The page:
• Green eggs and Ham: 5.7 words/sentence, 1.02 syllables/word = -1.3 grade level! Front page WSJ - 9th grade level "Write for the expert, but write so that the non-expert can understand." Bernard Kilgore (WSJ editor) FACT: No book sold more than 1M copies in the past 100 years that required more than 12 years of schooling for easy reading National Geographic - 11th grade People Mag - 6th grade NY times Science Pages - 12 years old Write for a 7th grader and engage informed people" Albert Einstein: "any fool can make things bigger, more complex and more violent. It takes a lot of genius and a lot of courage to move in the opposite direction! Online Readability calculators (from Newseltter.numbers) chart OR on your computer
  • This flyer says “ this is your guide ” . It doesn ’ t say “ This is why you should Look at it, use it, sell it, etc ”
  • How do your communications make you stand out from the crowd? Are you conveying what is unique and valuable about your organization and programs? Is it clear to the people who matter most to your success who you are and what you do? Is your marketing different enough from other organizations working in the same space? Is your organization perceived as a leader or expert? What ’s your status or reputation within your field? How does your marketing strategy help you position yourself or your nonprofit as a leader or expert? How trusted is your organization, and how does your marketing plan maintain and build trust with your supporters? Do your current supporters think of you favorably? Does your strategy include multiple ways to foster good feelings about your cause and your organization among your supporters? Or are your supporters feeling overlooked, forgotten, or used? Are you repeatedly thanking them for their support? Are you explaining the results you created using their last gift of time, money, or talent? Are you sharing stories with them about why they matter so much to your success? Do you make your supporters, especially your biggest fans, feel like part of your team? 2 Are you connecting with new people? Unless your target audience is a very well-defined and limited group of people without much turnover, your marketing programs should be bringing new people into your community of participants and supporters. This will often require trying entirely new approaches to tap into those networks where you don ’t have a presence now. Have you identified who your newest supporters will be? Are you listening to them and learning what’s important to them? Perhaps most importantly, do you love your job ? Your nonprofit marketing work is about making the world a better place. It ’s important. It matters. Thanks for taking it on.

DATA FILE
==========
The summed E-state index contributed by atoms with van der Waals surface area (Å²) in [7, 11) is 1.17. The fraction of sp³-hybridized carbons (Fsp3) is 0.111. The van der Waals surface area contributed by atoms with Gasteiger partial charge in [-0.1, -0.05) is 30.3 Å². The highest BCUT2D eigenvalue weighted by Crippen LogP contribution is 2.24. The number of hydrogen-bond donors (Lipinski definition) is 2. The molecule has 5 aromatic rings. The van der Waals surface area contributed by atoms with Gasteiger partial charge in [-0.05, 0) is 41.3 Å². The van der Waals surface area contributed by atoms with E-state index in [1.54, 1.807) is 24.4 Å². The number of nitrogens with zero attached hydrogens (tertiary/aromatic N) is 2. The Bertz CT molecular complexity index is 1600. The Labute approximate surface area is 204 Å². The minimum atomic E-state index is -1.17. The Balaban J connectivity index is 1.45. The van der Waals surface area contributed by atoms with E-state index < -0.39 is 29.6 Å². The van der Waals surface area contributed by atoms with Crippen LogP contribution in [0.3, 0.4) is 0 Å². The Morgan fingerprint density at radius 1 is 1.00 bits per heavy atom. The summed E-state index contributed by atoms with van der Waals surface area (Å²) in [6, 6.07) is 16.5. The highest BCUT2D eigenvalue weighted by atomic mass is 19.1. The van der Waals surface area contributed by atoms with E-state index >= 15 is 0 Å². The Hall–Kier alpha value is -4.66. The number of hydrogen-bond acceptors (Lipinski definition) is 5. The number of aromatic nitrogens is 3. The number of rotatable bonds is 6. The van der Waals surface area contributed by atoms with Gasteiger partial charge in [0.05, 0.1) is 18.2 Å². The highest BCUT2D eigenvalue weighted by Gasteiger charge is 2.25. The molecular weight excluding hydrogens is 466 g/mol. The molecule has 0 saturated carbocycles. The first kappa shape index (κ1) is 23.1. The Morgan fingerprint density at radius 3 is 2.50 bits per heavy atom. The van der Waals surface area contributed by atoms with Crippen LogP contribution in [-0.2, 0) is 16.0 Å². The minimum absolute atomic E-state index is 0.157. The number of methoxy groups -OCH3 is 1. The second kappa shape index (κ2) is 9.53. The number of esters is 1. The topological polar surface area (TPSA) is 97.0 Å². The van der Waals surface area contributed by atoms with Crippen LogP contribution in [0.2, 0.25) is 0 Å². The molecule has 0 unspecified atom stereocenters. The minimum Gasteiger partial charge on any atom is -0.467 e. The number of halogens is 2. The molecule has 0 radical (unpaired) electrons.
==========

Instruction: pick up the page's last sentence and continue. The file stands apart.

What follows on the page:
• How do your communications make you stand out from the crowd? Are you conveying what is unique and valuable about your organization and programs? Is it clear to the people who matter most to your success who you are and what you do? Is your marketing different enough from other organizations working in the same space? Is your organization perceived as a leader or expert? What ’s your status or reputation within your field? How does your marketing strategy help you position yourself or your nonprofit as a leader or expert? How trusted is your organization, and how does your marketing plan maintain and build trust with your supporters? Do your current supporters think of you favorably? Does your strategy include multiple ways to foster good feelings about your cause and your organization among your supporters? Or are your supporters feeling overlooked, forgotten, or used? Are you repeatedly thanking them for their support? Are you explaining the results you created using their last gift of time, money, or talent? Are you sharing stories with them about why they matter so much to your success? Do you make your supporters, especially your biggest fans, feel like part of your team? 2 Are you connecting with new people? Unless your target audience is a very well-defined and limited group of people without much turnover, your marketing programs should be bringing new people into your community of participants and supporters. This will often require trying entirely new approaches to tap into those networks where you don ’t have a presence now. Have you identified who your newest supporters will be? Are you listening to them and learning what’s important to them? Perhaps most importantly, do you love your job ? Your nonprofit marketing work is about making the world a better place. It ’s important. It matters. Thanks for taking it on.